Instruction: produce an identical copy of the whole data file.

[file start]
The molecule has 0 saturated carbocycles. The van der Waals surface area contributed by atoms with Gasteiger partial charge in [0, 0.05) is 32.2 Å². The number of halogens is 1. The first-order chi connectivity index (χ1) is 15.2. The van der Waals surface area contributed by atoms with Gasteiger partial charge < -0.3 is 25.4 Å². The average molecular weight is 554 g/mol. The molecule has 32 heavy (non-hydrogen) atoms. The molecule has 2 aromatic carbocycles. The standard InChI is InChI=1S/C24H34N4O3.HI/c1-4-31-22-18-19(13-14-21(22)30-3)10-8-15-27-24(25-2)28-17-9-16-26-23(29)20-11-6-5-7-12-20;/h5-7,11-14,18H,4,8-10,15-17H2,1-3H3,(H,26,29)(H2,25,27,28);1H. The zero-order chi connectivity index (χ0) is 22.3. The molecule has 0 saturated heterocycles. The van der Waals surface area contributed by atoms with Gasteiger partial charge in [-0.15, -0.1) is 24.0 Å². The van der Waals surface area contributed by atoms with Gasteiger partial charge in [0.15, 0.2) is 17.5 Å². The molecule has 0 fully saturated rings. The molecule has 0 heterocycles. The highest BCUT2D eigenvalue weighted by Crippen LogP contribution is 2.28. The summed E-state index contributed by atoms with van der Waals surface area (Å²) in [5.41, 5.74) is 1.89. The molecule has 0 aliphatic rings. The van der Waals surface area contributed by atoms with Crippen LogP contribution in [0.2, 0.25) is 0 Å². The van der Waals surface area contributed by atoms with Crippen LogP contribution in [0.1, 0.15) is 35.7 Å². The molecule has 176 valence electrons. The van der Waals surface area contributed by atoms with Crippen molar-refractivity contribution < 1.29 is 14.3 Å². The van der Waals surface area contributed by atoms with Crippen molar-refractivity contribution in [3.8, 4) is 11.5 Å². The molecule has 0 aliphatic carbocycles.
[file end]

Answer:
The molecule has 0 saturated carbocycles. The van der Waals surface area contributed by atoms with Gasteiger partial charge in [0, 0.05) is 32.2 Å². The number of halogens is 1. The first-order chi connectivity index (χ1) is 15.2. The van der Waals surface area contributed by atoms with Gasteiger partial charge < -0.3 is 25.4 Å². The average molecular weight is 554 g/mol. The molecule has 32 heavy (non-hydrogen) atoms. The molecule has 2 aromatic carbocycles. The standard InChI is InChI=1S/C24H34N4O3.HI/c1-4-31-22-18-19(13-14-21(22)30-3)10-8-15-27-24(25-2)28-17-9-16-26-23(29)20-11-6-5-7-12-20;/h5-7,11-14,18H,4,8-10,15-17H2,1-3H3,(H,26,29)(H2,25,27,28);1H. The zero-order chi connectivity index (χ0) is 22.3. The molecule has 0 saturated heterocycles. The van der Waals surface area contributed by atoms with Gasteiger partial charge in [-0.15, -0.1) is 24.0 Å². The van der Waals surface area contributed by atoms with Gasteiger partial charge in [0.15, 0.2) is 17.5 Å². The molecule has 0 fully saturated rings. The molecule has 0 heterocycles. The highest BCUT2D eigenvalue weighted by Crippen LogP contribution is 2.28. The summed E-state index contributed by atoms with van der Waals surface area (Å²) in [5.41, 5.74) is 1.89. The molecule has 0 aliphatic rings. The van der Waals surface area contributed by atoms with Crippen LogP contribution in [0.2, 0.25) is 0 Å². The van der Waals surface area contributed by atoms with Crippen LogP contribution in [0.1, 0.15) is 35.7 Å². The molecule has 176 valence electrons. The van der Waals surface area contributed by atoms with Crippen molar-refractivity contribution < 1.29 is 14.3 Å². The van der Waals surface area contributed by atoms with Crippen molar-refractivity contribution in [3.8, 4) is 11.5 Å². The molecule has 0 aliphatic carbocycles.